I sat down and did a little research at Intel's website. What I am about to relate here, made my head hurt. Consider yourself forewarned.

Having a GMA, or "Graphics Media Accelerator", seems to be key for the Express chipsets. And for this reason, it isn't possible to say that "all Intel Express chipsets will work" or "all Intel Express chipsets won't work." Some Express systems have the GMA, and some don't. Intel made things complicated. And that sucks for both Cyan and for consumers.

Here's what should be compatible (Note: "should be" does not mean "is"):

Chipsets in the Extreme Graphics and Extreme Graphics 2 families are not totally DirectX 9 compatible. Officially, they only support up to DirectX 8. We know that Extreme Graphics 1 chipsets have limited compatibility with Complete Chronicles and with Myst V.

Chipsets with Intel® Extreme Graphics include:
* Intel® 845GE Chipset
* Intel® 845GV Chipset
* Intel® 845G Chipset
* Intel® 845GL Chipset

Chipsets with Intel® Extreme Graphics 2 include:
* Intel® 865G Chipset
* Intel® 865GV Chipset
* Intel® 855GM Chipset
* Intel® 855GME Chipset
* Intel® 852GME Chipset

Chipsets with Intel® Graphics Media Accelerator 900 should have full DirectX 9 support:
* Intel® 915G Express Chipset
* Intel® 915GV Express Chipset
* Intel® 910GL Express Chipset
* Mobile Intel® 915GM Express Chipset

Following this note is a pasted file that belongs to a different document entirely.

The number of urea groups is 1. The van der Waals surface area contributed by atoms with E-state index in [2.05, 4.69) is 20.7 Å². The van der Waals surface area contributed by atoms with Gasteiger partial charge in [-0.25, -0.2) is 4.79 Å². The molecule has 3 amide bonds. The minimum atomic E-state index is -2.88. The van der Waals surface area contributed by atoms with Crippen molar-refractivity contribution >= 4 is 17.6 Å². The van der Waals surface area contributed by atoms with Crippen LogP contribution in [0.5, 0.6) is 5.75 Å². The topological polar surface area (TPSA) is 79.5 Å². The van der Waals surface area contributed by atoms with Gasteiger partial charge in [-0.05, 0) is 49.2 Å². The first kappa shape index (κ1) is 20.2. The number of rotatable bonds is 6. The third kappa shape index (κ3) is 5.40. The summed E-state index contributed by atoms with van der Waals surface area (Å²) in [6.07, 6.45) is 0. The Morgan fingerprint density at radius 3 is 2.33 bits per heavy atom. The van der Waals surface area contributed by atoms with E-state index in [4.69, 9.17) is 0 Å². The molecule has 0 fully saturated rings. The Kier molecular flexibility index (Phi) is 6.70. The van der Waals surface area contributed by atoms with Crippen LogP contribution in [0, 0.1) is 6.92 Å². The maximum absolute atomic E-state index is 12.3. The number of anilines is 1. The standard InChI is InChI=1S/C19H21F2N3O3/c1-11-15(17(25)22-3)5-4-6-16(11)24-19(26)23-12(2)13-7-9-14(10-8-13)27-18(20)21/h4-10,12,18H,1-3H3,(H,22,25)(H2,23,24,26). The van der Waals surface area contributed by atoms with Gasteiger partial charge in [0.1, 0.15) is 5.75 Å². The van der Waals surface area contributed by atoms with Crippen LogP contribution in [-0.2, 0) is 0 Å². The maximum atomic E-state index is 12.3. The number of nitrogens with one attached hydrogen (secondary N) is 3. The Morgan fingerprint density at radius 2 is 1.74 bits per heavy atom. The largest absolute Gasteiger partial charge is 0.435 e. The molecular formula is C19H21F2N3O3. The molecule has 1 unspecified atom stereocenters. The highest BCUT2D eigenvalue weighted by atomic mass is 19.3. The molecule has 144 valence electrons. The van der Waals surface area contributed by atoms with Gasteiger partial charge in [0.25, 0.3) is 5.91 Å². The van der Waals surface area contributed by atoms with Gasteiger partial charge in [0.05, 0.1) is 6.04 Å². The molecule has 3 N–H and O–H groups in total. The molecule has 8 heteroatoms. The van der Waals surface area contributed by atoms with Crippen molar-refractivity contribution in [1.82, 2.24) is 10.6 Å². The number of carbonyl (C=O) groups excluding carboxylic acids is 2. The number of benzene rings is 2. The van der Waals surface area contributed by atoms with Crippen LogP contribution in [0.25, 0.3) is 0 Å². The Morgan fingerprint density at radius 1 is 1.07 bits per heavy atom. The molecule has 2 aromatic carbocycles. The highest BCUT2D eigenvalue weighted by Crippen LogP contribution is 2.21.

* Mobile Intel® 915GMS Express Chipset
* Mobile Intel® 910GML Express Chipset

Chipsets with Intel® Graphics Media Accelerator 950 also have full DirectX 9 support:
* Intel® 945G Express Chipset

The very newest chipsets on Intel's site, in the 963 and 965 families, apparently use the spiffy new GMA 3000. These chipsets also should support DirectX 9.

Here's where things get nasty. Not all chipsets in the same family are as capable as each other. The 945G Express listed above, and the 946GZ Express (which uses the GMA 3000) should work... but there are also the 945P Express, 945PL Express, 945GT Express, 945GZ Express, and 946PL Express chipsets, for which there is no GMA included, and Intel makes no DirectX compability claims whatsoever. How's that for suck?

Now I really feel sorry for Zasio. :(

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PostPosted: Sat Aug 12, 2006 12:09 am 
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:) Well said Alahmnat. I would just like to add - dollar for dollar - you will get more for your money in processing power if you purchase a desktop / tower computer.

Everyone's going for Notebooks these days - not as previously intentioned -i.e. for the commuter on the move - but simply because they are more convenient and do not take up too much space in your bedroom or wherever you use it in your home (they were originally manufactured as portable devices rather than static 'stay at home' devices).

The beauty of a desktop / tower system is when it comes to upgrading they are all so compatible. And the parts are much cheaper. If you have the wrong graphics - you simply change the card out and purchase one that will do the job. It's a different kettle of fish with Notebooks - not only do they cost more - because it's a Notebook - but you are stuck with the graphics that comes part and parcel with the unit. And the upgradeability is usually restricted to increasing the size of the harddrive or internal extended memory which incidentally is far more expensive compared with your desktop.